On Thursday, the CIA released hundreds of thousands of documents recovered during the 2011 raid on Osama bin Laden’s compound in Pakistan, a raid which left bin Laden, the founder of al Qaeda and mastermind of the September 11th terrorist attacks, dead. The release “provides the opportunity for the American people to gain further insights into the plans and workings of this terrorist organization,” according to CIA Director Mike Pompeo.
The documents are the third set released after a 2014 appropriations bill ordered declassified files be made public. Among the notable files included in the release are bin Laden’s personal journal, information about al Qaeda’s relationship with Iran, and papers detailing the organization’s reaction to the Arab Spring. The trove of documents also revealed that bin Laden possessed a few bootlegged American films, including the documentary “Where in the World Is Osama bin Laden?” and the Disney film “Cars.”
The archive includes nearly 470,000 files in total. Like any document dump, they’re not easy to get through without the right tools. The 18-gigabyte document download, for example, is composed of individual PDFs, Word Documents, and more, adding up to 18,556 documents and 877,250 pages. To review those as-is, academics, journalists, and the public must flip through them file by file. At 80 documents an hour, a very fast pace, it would take more than nine days of uninterrupted, round-the-clock review—or nearly six full work weeks at 40 hours a week—to get through them all.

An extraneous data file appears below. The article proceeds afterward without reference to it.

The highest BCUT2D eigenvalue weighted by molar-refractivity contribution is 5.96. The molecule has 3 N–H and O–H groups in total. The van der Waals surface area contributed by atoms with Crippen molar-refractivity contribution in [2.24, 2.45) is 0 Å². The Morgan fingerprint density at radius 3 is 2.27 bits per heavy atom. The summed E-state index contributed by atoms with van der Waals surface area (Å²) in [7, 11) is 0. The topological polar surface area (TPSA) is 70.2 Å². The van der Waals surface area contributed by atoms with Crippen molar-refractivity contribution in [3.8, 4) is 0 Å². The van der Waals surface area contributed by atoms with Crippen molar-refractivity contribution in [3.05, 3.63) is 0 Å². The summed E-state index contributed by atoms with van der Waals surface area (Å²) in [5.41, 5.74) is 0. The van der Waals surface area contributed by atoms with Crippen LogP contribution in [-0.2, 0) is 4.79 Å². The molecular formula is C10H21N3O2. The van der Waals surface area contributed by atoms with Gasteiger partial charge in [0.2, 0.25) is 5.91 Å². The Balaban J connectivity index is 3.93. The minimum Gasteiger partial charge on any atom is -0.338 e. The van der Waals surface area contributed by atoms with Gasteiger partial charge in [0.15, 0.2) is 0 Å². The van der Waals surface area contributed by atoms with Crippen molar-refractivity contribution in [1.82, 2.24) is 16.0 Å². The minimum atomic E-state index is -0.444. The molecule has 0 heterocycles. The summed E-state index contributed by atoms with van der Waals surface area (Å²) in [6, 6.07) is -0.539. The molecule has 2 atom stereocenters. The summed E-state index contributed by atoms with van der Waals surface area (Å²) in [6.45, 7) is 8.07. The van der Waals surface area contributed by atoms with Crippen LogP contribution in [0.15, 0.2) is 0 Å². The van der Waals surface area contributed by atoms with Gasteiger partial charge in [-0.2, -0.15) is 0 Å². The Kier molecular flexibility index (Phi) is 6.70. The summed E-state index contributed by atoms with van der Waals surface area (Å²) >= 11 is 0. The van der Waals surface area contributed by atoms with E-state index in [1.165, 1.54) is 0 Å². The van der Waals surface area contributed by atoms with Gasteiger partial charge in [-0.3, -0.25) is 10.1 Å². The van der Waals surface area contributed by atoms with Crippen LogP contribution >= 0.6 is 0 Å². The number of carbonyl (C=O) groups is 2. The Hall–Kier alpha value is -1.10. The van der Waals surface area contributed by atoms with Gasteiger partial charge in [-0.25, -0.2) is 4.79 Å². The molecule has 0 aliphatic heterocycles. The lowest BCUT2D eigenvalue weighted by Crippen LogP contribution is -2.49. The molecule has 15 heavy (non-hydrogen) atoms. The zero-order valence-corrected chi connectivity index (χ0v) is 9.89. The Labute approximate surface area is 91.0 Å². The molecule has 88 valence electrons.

These are documents of immense public importance. No one should have to spend months, weeks, or even days reviewing individual files in order to find the information that most interest them. To help researchers, academics, journalists, and curious members of the public make sense of these files quickly and easily, we’ve uploaded them into Logikcull and made the archive available to the public—just like we did with the JFK files only days ago.
Now, anyone can use Logikcull’s technology to quickly cull through these important files, to build powerful searches, and to flag documents with customized tags.
To access the files, send an email to firstname.lastname@example.org with "Bin Laden Research Account" as the subject and include your name, title, and company. We’ll set you up with a research account and you can start reviewing the files in minutes.